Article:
This is the only full-color video you will ever see of the Tesla/FalconHeavy spacecraft cruising in outer space, showing 2 hours of travel through a field of stars, when the now famous Roadster was nearly 1 million km from Earth.
Why the only one? The spacecraft is now too far to be captured like in this video (way too dim), and it’s going to take about 90 years before it’s near enough to us again, which means the next video will likely be recorded by someone who hasn’t been born yet.
But… how was this video made?
I spent a big part of February 8 trying to find the Roadster’s ephemeris, that is, a list indicating the coordinates of the spacecraft over time. Luckily, NASA’s Jet Propulsion Lab, which produces ephemerides for thousands of celestial objects, had just added the roadster to their list as 2018-017A
I quickly generated the ephemeris for the Tesla and mapped them on the software application that I use to control my telescope. The ephemeris indicated that the Roadster would be up in the sky from 3 to 5:30am, just about 20 degrees from the horizon, and shining at magnitude 17.5. Not ideal, but still doable.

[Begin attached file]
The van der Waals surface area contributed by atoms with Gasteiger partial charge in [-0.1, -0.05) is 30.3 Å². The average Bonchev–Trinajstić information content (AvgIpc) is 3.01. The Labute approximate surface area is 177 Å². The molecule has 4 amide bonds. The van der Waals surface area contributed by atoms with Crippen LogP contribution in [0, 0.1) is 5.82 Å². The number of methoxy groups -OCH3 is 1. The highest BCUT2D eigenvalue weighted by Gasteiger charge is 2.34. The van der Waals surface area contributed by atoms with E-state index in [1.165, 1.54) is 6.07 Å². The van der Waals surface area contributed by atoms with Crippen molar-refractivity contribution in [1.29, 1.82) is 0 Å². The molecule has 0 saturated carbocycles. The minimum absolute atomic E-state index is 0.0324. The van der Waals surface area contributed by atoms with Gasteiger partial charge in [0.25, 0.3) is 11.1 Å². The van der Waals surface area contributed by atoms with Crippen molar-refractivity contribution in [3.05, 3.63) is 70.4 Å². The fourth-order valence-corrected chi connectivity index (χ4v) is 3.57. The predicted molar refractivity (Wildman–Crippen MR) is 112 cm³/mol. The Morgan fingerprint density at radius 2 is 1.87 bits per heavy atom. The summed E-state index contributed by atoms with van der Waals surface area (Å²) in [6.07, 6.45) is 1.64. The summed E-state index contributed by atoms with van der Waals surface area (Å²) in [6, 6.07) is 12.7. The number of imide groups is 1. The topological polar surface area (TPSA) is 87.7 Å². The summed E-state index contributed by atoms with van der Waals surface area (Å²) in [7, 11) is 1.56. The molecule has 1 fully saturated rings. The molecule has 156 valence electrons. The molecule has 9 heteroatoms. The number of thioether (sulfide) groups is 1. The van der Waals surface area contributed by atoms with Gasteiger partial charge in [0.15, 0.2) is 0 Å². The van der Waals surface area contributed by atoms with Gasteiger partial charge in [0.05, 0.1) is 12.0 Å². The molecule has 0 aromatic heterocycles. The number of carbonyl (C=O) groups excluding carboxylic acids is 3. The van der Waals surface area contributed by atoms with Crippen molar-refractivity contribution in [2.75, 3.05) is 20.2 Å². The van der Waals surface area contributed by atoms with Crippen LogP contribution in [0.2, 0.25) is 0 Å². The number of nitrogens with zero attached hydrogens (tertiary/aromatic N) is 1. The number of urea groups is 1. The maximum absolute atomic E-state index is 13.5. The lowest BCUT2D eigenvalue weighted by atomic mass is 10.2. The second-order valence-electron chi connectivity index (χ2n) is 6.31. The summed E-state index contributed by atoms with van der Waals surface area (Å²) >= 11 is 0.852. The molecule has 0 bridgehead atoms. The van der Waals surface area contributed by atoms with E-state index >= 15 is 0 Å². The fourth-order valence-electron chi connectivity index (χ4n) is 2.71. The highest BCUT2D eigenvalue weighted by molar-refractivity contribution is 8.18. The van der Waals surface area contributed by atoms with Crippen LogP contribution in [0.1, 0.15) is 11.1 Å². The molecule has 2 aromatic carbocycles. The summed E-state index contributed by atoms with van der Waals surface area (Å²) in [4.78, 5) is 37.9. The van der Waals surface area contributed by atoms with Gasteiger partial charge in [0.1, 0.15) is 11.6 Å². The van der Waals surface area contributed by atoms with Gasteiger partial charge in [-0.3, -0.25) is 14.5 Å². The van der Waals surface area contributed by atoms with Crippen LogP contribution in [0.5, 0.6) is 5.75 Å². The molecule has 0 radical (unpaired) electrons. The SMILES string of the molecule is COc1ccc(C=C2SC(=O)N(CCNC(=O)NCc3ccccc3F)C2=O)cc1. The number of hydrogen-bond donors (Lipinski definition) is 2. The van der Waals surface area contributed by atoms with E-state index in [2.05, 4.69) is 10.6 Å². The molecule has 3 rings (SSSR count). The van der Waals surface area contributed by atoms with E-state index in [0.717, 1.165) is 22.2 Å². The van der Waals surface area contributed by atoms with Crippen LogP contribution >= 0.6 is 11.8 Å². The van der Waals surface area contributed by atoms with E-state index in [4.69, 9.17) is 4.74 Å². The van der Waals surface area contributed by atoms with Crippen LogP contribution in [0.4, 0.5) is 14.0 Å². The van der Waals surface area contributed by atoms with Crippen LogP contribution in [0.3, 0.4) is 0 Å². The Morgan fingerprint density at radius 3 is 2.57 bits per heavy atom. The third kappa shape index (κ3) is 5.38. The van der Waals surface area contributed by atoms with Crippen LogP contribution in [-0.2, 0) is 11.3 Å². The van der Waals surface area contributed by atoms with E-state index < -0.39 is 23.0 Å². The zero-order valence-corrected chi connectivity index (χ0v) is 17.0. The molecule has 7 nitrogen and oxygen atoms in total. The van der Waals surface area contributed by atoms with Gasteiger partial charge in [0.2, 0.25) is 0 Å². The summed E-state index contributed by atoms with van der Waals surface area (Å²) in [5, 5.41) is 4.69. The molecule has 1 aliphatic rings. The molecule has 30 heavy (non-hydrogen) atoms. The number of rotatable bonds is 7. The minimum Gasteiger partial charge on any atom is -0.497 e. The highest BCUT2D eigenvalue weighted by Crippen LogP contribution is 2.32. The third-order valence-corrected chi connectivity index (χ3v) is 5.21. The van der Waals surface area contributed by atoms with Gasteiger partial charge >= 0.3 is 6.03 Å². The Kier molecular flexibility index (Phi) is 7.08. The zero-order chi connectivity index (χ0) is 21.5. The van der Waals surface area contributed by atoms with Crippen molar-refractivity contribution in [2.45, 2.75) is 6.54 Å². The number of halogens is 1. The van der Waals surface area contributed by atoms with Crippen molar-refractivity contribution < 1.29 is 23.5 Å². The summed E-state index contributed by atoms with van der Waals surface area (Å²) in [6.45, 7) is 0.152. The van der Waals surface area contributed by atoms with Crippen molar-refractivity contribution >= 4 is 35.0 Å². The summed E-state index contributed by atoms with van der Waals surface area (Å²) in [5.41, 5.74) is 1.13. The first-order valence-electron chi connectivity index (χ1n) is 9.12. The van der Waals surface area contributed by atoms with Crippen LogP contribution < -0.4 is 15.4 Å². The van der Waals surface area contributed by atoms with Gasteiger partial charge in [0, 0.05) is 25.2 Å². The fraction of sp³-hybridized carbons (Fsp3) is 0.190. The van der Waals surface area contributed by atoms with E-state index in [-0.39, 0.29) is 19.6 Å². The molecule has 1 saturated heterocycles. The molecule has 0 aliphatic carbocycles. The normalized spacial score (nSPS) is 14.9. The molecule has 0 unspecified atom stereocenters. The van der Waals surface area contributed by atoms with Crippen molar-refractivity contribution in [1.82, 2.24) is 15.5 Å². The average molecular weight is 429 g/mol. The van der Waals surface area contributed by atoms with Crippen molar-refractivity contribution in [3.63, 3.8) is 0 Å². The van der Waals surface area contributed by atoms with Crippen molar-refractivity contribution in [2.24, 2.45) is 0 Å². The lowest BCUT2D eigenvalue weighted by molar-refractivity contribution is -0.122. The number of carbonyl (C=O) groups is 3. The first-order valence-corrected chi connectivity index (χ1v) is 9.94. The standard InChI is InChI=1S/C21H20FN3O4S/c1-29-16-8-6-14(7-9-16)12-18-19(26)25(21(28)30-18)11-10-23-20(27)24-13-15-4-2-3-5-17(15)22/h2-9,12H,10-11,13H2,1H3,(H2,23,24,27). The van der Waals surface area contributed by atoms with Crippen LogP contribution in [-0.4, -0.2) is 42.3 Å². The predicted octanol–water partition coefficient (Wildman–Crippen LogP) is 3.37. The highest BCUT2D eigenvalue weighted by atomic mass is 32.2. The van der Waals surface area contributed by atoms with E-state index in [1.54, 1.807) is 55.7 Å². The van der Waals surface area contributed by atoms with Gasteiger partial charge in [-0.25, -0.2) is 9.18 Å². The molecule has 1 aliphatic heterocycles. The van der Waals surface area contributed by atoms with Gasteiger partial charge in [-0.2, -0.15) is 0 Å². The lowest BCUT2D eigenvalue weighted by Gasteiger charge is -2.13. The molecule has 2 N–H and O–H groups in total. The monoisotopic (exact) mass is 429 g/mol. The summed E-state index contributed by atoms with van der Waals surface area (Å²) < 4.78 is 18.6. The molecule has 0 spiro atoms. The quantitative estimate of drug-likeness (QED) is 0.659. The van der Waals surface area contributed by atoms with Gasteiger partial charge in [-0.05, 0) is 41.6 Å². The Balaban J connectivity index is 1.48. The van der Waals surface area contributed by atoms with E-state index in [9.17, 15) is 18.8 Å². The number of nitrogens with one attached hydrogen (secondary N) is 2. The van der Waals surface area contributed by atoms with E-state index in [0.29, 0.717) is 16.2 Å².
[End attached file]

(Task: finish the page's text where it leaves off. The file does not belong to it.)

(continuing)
I didn’t wait any longer. Without getting any sleep, at 2am (already February 9) I headed to a semi-dark site not far from home and, interestingly enough, also about 20 minutes from Tesla’s HQ in Palo Alto!
I had a few mishaps, most notably that at first I couldn’t see anything in the place where the Roadster was supposed to be, but eventually I realized I had a small oversight, recalculated the coordinates and there it was!! (thanks to the wide field of my telescopes, the Roadster was still in the field of view, despite the slight change in coordinates).
I consider myself a visual astrophotographer. Astrophotography allows me to capture ancient photons, so that I can later produce my own interpretation of the data captured, blending art and science like not many other disciplines do, but I don’t usually track “small pixels in space” (aka comets, asteroids and yes, even spacecrafts) as some of my peers do. Yet, comes the day when someone decides to launch a cool red car “driven” by a dummy in an astronaut costume, I had but to go for it! Yeah, red sports cars make even tiny pixels look cool!